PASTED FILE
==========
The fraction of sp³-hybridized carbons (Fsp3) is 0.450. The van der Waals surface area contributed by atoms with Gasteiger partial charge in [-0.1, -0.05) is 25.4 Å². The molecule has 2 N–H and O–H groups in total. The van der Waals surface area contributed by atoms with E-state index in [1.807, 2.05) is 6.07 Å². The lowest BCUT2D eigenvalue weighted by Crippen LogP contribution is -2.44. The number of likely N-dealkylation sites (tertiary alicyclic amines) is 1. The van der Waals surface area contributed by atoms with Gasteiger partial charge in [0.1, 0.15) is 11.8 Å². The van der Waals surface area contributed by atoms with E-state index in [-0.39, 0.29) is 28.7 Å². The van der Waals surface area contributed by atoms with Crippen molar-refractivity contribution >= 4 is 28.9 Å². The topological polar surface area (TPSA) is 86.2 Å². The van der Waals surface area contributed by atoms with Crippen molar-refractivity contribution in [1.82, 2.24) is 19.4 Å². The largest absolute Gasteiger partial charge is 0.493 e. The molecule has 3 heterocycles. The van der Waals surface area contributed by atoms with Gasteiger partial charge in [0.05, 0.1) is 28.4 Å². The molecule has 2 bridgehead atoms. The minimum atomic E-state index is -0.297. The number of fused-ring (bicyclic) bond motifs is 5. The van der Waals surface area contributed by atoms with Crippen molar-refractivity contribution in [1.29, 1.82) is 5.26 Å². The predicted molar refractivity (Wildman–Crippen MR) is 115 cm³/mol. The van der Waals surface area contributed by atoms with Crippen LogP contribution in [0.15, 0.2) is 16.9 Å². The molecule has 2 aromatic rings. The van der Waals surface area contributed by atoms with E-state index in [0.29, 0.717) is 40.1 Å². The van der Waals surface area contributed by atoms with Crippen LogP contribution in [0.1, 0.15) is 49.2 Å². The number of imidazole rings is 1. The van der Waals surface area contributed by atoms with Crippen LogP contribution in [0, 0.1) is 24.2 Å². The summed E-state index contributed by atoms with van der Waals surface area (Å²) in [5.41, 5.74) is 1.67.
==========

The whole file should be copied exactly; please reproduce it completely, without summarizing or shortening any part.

The fraction of sp³-hybridized carbons (Fsp3) is 0.450. The van der Waals surface area contributed by atoms with Gasteiger partial charge in [-0.1, -0.05) is 25.4 Å². The molecule has 2 N–H and O–H groups in total. The van der Waals surface area contributed by atoms with E-state index in [1.807, 2.05) is 6.07 Å². The lowest BCUT2D eigenvalue weighted by Crippen LogP contribution is -2.44. The number of likely N-dealkylation sites (tertiary alicyclic amines) is 1. The van der Waals surface area contributed by atoms with Gasteiger partial charge in [0.1, 0.15) is 11.8 Å². The van der Waals surface area contributed by atoms with E-state index in [-0.39, 0.29) is 28.7 Å². The van der Waals surface area contributed by atoms with Crippen molar-refractivity contribution >= 4 is 28.9 Å². The topological polar surface area (TPSA) is 86.2 Å². The van der Waals surface area contributed by atoms with Crippen molar-refractivity contribution in [1.82, 2.24) is 19.4 Å². The largest absolute Gasteiger partial charge is 0.493 e. The molecule has 3 heterocycles. The van der Waals surface area contributed by atoms with Gasteiger partial charge in [0.05, 0.1) is 28.4 Å². The molecule has 2 bridgehead atoms. The minimum atomic E-state index is -0.297. The number of fused-ring (bicyclic) bond motifs is 5. The van der Waals surface area contributed by atoms with Crippen molar-refractivity contribution in [1.29, 1.82) is 5.26 Å². The predicted molar refractivity (Wildman–Crippen MR) is 115 cm³/mol. The van der Waals surface area contributed by atoms with Crippen LogP contribution in [0.15, 0.2) is 16.9 Å². The molecule has 2 aromatic rings. The van der Waals surface area contributed by atoms with E-state index in [0.29, 0.717) is 40.1 Å². The van der Waals surface area contributed by atoms with Crippen LogP contribution in [0.1, 0.15) is 49.2 Å². The number of imidazole rings is 1. The van der Waals surface area contributed by atoms with Crippen LogP contribution in [0, 0.1) is 24.2 Å². The summed E-state index contributed by atoms with van der Waals surface area (Å²) in [5.41, 5.74) is 1.67.